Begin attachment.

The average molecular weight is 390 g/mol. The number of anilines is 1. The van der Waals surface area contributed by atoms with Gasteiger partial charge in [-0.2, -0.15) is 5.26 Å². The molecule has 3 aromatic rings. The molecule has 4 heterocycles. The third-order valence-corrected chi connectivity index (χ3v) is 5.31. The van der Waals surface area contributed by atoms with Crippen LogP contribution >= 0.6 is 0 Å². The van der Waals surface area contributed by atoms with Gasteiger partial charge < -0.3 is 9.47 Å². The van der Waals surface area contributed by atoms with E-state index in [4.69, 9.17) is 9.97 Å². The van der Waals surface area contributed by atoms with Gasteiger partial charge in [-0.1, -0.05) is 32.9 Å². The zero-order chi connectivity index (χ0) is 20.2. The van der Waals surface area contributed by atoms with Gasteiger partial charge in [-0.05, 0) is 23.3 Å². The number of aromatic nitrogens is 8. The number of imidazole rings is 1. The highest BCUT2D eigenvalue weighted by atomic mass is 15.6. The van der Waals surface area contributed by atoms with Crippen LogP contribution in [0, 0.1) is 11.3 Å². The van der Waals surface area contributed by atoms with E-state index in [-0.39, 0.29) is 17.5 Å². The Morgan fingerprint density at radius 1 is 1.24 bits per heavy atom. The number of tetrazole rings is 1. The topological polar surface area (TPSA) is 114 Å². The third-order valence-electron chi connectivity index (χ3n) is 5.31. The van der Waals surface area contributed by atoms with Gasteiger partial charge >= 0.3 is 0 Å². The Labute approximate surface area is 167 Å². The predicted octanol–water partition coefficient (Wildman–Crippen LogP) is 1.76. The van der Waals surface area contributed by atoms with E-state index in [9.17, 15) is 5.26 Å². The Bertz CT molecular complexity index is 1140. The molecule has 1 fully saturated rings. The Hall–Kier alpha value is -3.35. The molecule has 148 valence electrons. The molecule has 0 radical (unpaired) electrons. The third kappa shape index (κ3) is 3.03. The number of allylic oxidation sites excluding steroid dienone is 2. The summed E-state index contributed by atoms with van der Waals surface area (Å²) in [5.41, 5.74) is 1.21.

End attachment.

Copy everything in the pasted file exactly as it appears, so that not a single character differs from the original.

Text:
The average molecular weight is 390 g/mol. The number of anilines is 1. The van der Waals surface area contributed by atoms with Gasteiger partial charge in [-0.2, -0.15) is 5.26 Å². The molecule has 3 aromatic rings. The molecule has 4 heterocycles. The third-order valence-corrected chi connectivity index (χ3v) is 5.31. The van der Waals surface area contributed by atoms with Crippen LogP contribution >= 0.6 is 0 Å². The van der Waals surface area contributed by atoms with Gasteiger partial charge < -0.3 is 9.47 Å². The van der Waals surface area contributed by atoms with E-state index in [4.69, 9.17) is 9.97 Å². The van der Waals surface area contributed by atoms with Gasteiger partial charge in [-0.1, -0.05) is 32.9 Å². The zero-order chi connectivity index (χ0) is 20.2. The van der Waals surface area contributed by atoms with Gasteiger partial charge in [-0.05, 0) is 23.3 Å². The number of aromatic nitrogens is 8. The number of imidazole rings is 1. The highest BCUT2D eigenvalue weighted by atomic mass is 15.6. The van der Waals surface area contributed by atoms with Crippen LogP contribution in [0, 0.1) is 11.3 Å². The van der Waals surface area contributed by atoms with E-state index in [-0.39, 0.29) is 17.5 Å². The Morgan fingerprint density at radius 1 is 1.24 bits per heavy atom. The number of tetrazole rings is 1. The topological polar surface area (TPSA) is 114 Å². The third-order valence-electron chi connectivity index (χ3n) is 5.31. The van der Waals surface area contributed by atoms with Gasteiger partial charge >= 0.3 is 0 Å². The Labute approximate surface area is 167 Å². The predicted octanol–water partition coefficient (Wildman–Crippen LogP) is 1.76. The van der Waals surface area contributed by atoms with E-state index in [9.17, 15) is 5.26 Å². The Bertz CT molecular complexity index is 1140. The molecule has 1 fully saturated rings. The Hall–Kier alpha value is -3.35. The molecule has 148 valence electrons. The molecule has 0 radical (unpaired) electrons. The third kappa shape index (κ3) is 3.03. The number of allylic oxidation sites excluding steroid dienone is 2. The summed E-state index contributed by atoms with van der Waals surface area (Å²) in [5.41, 5.74) is 1.21.